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This Poem Eats Pollution

The nanotech material could be used in posters and billboards to cut air pollution.
Image: University of Sheffield

Smog-gobbling buildings make a very attractive solution to battle our increasingly polluted air supply. Awesome-looking walls that literally digest pollutants air via a chemical coating? That sounds a lot more feasible than actually cutting down on emissions (though that's also very important).

But the thing about these kind of cool façades is you actually have to build a building, or drastically modify one, to make use of them—which limits their mainstream appeal. You can’t build a huge pollutant-purifying pavilion on every street. The University of Sheffield in the UK has a simpler solution: poetry.


Using catalytic technology developed by the university’s pro-vice-chancellor for science, Professor Tony Ryan, the university has unveiled a huge poem on the side of one of its buildings. A pollution-busting poem.

Titled “In Praise of Air” and penned by British poet Simon Armitage (also a professor at the university), the poem is printed on a 20-metre-tall piece of material that has a special photocatalytic coating containing nano-sized particles of titanium oxide. With sunlight and oxygen, these react with nitrogen oxide in the air and turn it into soluble nitrate.

The project page explains they will also turn VOCs—volatile organic compounds, which can be dangerous to our health—into “fatty acids and soaps.” And so you get to enjoy the beautiful fresh air immortalised in the words of the poem.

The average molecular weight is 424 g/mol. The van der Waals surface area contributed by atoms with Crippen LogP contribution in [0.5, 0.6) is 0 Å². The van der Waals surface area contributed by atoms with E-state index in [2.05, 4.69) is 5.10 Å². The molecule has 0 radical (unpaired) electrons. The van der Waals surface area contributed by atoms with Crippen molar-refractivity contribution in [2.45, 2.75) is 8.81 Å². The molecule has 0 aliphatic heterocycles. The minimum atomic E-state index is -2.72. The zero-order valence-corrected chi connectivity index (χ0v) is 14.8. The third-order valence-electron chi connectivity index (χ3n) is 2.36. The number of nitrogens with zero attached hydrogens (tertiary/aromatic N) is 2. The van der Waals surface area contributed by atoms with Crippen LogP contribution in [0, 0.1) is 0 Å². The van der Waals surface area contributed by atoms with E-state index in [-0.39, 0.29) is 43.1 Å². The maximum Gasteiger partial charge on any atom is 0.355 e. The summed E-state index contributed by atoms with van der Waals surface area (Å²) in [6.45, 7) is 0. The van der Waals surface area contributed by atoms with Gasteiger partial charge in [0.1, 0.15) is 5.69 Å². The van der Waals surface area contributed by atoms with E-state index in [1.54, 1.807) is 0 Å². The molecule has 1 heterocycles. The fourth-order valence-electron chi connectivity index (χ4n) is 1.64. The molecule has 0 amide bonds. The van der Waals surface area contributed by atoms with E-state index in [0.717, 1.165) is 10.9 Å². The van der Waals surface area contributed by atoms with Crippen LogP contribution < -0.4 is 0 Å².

If it sounds like a bit of a gimmick, it is—it was timed to launch a poetry festival at the university. But that doesn’t mean it’s not doing any good. According to Ryan, “This poem alone will eradicate the nitrogen oxide pollution created by about 20 cars every day.”

The obvious take-away is that this kind of material could be used to replace existing billboards and posters along roads to reduce pollution from traffic passing through. That’s a lot more feasible than building whole smog-sucking architectures; Ryan said that using the material would add less than £100 ($170) to the cost of a poster.

The poem project follows on from Ryan’s previous work with artist and designer Helen Storey, in which they made “catalytic clothing” out of the same kind of treated textile.

At a time when the UK’s pollution is bad enough to earn legal reprisals from the EU, Paris is instituting temporary driving bans to keep its air clean, and Beijing continues to suffer under a swathe of smog, it might just be time to consider these kind of alternative measures to the world’s air problem.

As the poem ends, “My first word, everyone’s first word, was air.”